European firms also feel the same pressure. The EU Chamber of Commerce in China released a 2017 business confidence survey in which the highest percentages of respondents were in sectors targeted by the Made in China 2025 plan: 31 percent in aerospace and aviation, 23 percent in machinery, and 21 percent in automotive/auto components. Overall, 17 percent of respondents said they had to transfer their technology.
Avoiding the ‘Middle Income Trap’
The Chinese regime’s economic conundrum
The Chinese regime sees upgrading its manufacturing sector as a critical part of surviving in the modern economy and successfully competing “with other established rivals in the world,” as an article in the state-run newspaper China Daily put it. The state is trying to escape the fate of the “middle-income trap”: a phenomenon whereby after reaching middle-income levels, a country’s growth stalls and cannot make the leap toward becoming an advanced economy.
So, instead of the low-end manufacturing of basic goods like clothing and shoes that China is known for, the regime wants to primarily produce high-tech products. That feat is easier said than done, though, with China still lagging in technological advances.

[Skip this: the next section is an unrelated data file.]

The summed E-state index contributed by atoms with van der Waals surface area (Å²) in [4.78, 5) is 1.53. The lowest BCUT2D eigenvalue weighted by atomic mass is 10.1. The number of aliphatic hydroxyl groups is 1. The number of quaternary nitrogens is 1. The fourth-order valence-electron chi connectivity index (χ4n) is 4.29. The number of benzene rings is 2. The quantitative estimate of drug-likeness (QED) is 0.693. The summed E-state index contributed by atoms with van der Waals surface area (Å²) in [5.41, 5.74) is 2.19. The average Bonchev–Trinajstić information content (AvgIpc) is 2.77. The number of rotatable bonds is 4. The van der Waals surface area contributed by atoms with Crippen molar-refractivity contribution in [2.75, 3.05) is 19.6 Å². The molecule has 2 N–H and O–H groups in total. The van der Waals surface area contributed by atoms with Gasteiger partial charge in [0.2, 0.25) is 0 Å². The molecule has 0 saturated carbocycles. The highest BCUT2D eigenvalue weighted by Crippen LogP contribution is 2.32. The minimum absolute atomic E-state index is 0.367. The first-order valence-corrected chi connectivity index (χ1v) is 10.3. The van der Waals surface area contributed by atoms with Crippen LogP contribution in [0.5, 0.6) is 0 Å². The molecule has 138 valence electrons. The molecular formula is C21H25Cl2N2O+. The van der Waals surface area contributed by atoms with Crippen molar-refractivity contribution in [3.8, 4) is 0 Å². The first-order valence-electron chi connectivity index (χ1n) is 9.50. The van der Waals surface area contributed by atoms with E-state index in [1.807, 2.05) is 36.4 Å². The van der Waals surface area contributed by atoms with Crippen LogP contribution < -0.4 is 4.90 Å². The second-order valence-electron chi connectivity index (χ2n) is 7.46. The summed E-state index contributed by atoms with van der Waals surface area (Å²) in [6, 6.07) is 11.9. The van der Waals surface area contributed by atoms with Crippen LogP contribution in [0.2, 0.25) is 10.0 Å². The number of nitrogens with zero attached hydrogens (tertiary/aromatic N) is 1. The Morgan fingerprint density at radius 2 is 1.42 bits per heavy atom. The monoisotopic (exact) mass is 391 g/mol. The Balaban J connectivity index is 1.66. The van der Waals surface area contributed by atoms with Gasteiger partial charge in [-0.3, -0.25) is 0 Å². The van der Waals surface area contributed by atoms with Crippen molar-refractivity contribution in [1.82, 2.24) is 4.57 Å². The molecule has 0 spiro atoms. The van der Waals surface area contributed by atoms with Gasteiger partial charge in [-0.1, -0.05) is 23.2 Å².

Meanwhile, foreign companies that once relied on China’s cheap labor to produce their goods are now looking elsewhere. Rising labor costs and land prices have prompted many firms to move their factories to Southeast Asian countries such as Vietnam, Bangladesh, and India, where operating costs are lower.
A 2011 Boston Consulting Group report also found that with higher U.S. productivity and rising operating costs in China, the cost gap between manufacturing in China versus the United States will shrink, making it increasingly lucrative for American firms to reshore.
In recent years, major multinationals like Nike Inc., Adidas AG, Nikon Corp., and Microsoft Corp. have closed down their Chinese factories.
Communism Is the Core Problem
Why the Chinese regime won’t—and can’t—play fair
There is an idiom in Chinese of “asking a tiger for its skin.” The idiom can be compared to the United States asking the CCP to play fair in business. Just like the tiger needs its skin to survive, so too does the CCP need theft and unfair practices to compete.
A key problem is that the United States does not understand the nature of the beast. The problem with the CCP’s practices isn’t the surface issues. The problem is the nature behind the issues—the ideology that directs its actions.
China is still very much a communist country, and the CCP maintains tight control over every part of the country. Children are indoctrinated with Party slogans; companies with more than 50 employees are required to have Party liaisons; the General Political Department is tasked with indoctrinating the military with communist ideology; and other areas of the country have similar programs.
Among the CCP’s many slogans are “Maintain maximum alignment with the Party’s Central Committee” and “Carry out the Party’s command if you understand it. Even if you do not understand, carry it out anyway and your understanding should deepen while carrying out the orders.”